How PKCE protects the authorization code flow for native apps

This article explains how PKCE protects the authorization code flow for native apps, using unique code verifiers and code challenges to prevent potential attacks.
July 28, 20235 min read
How PKCE protects the authorization code flow for native apps

Proof Key for Code Exchange (PKCE) is an extension to the Authorization Code flow, it was originally designed to secure the authorization code flow in mobile apps, and now it is recommended to be used by single-page apps as well.

Currently, PKCE is widely used by many identity service providers for native apps. It has become so common that we often overlook the theories behind it.

This article aims to explore the reasons behind the existence of PKCE and how PKCE safeguards the authorization code flow for native apps.

Susceptible authorization code flow

As shown in the authorization code grant flow attack diagram for native apps, the authentication process is susceptible.

Auth ServerSystem/BrowserAppMalicious AppAuth ServerSystem/BrowserAppMalicious Apppar[Malicious App token request flow][App token request flow](1) Authorization Request(2) Authorization Request(3) Authorization Code(4.a) Authorization Code(5.a) Authorization Grant(6.a) Access Token(4.b) Authorization Code(5.b) Authorization Grant(6.b) Access Token

Step (1): The app performs a auth request through a secure API that cannot be intercepted. In this step, the requester also provides a redirect URI.

Step (2): The request then gets forwarded to the OAuth 2.0 authorization server. Because OAuth requires the use of TLS, this communication is protected by TLS and cannot be intercepted.

Step (3): The authorization server returns the authorization code.

Step (4.a): the authorization code is returned to the requester via the redirect URI that was provided in step (1). In this step, if the malicious app has registered itself as a handler for the redirect URI, and then the malicious app can intercept the authrization code. With the authoriaztion code, the attacker can request and obtain an access token in steps (5.a) and (6.a), respectively.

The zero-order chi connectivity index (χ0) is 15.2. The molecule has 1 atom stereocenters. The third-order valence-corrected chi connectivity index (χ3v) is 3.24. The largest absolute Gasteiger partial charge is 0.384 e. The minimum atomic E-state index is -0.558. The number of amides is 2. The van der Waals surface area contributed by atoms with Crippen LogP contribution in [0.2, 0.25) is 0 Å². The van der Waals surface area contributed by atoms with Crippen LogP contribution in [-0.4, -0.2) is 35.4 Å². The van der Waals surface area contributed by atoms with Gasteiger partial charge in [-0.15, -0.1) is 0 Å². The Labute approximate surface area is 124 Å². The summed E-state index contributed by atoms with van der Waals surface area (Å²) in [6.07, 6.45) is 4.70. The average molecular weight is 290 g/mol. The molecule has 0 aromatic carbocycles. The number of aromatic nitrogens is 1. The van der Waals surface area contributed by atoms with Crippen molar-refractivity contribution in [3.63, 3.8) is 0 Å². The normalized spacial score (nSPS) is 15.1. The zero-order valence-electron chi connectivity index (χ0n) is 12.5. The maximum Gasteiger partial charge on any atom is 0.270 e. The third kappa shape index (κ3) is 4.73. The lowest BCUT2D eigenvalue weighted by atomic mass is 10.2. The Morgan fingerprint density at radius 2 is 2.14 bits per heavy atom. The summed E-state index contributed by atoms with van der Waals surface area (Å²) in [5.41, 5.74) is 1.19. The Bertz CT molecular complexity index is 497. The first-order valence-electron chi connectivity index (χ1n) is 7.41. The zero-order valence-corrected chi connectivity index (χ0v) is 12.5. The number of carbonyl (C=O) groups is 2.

Protect authorization code flow by PKCE

As mentioned above, if we want to prevent being attacked, we need to ensure that only the app that initiated the request can request and obtain the access token. This is where PKCE comes into play.

With PKCE, a unique code verifier is created for every authorization request, and its transformed value "code challenge", caculated by "code challenge method", is sent to the authorization server with the "code challenge method" to obtain the authorization code.

The authorization code obtained by the app is then sent to the token endpoint with the "code verifier", and the server transforms the "code verifier" by the previously received "code challenge method" and compares the result with the previously received "code challenge" so that it can perform the proof of possession of the "code verifier" by the client.

Auth ServerSystem/BrowserAppMalicious AppAuth ServerSystem/BrowserAppMalicious Apppar[App token request flow][Malicious App token request flow](1) Generate code verifier and code challenge(2) Authorization request with code challenge & method(3) Authorization request(4) Store code challenge & method(5) Authorization Code(6.a) Authorization Code(7.a) Authorization Code & code verifier(8.a) Verify code verifier(9.a) Access Token(6.b) Authorization Code(7.b) Authorization Code without code verifier(8.b) Verify code verifier

Step (1-3): The app creates and records a secret named the "code verifier" and derives a transformed version ""code challenge", which is sent in the OAuth 2.0 Authorization Request along with the transformation method "code challenge method".

Step (3-6): The Auth Server responds as usual but records "code challenge" and the "code challenge method".

Step (7.a): The app then sends the authorization code in to the token endpoint as usual but includes the "code verifier" secret generated at step (1).

Step (8.a-9.a): The authorization server transforms "code verifier" to "code challenge" and compares it to "code challenge" from step (1-3). Access is denied if they are not equal.

In this case, even though the malicious app have intercepted the authorization code at step (6.b), it is unable to redeem it for an access token, as it is not in possession of the "code_verifier" secret, and because the "code verifier" is sent over TLS, it cannot be intercepted.


This is how PKCE protects the authorization code flow for native apps, I believe you now have a better understanding of its mechanism.

It's worth mentioning that Logto Cloud has officially released its product, and it provides PKCE functionality by default for native apps, further enhancing security. With PKCE, your app gains additional protection during the authentication process, ensuring a more secure user sign in flow.

No need for complex implementation processes; by using Logto provided native SDKs with just a few lines of code, you can immediately enjoy the security benefits of PKCE and also enjoy a reliable, ready-to-used, and user-friendly sign-in experience for your app.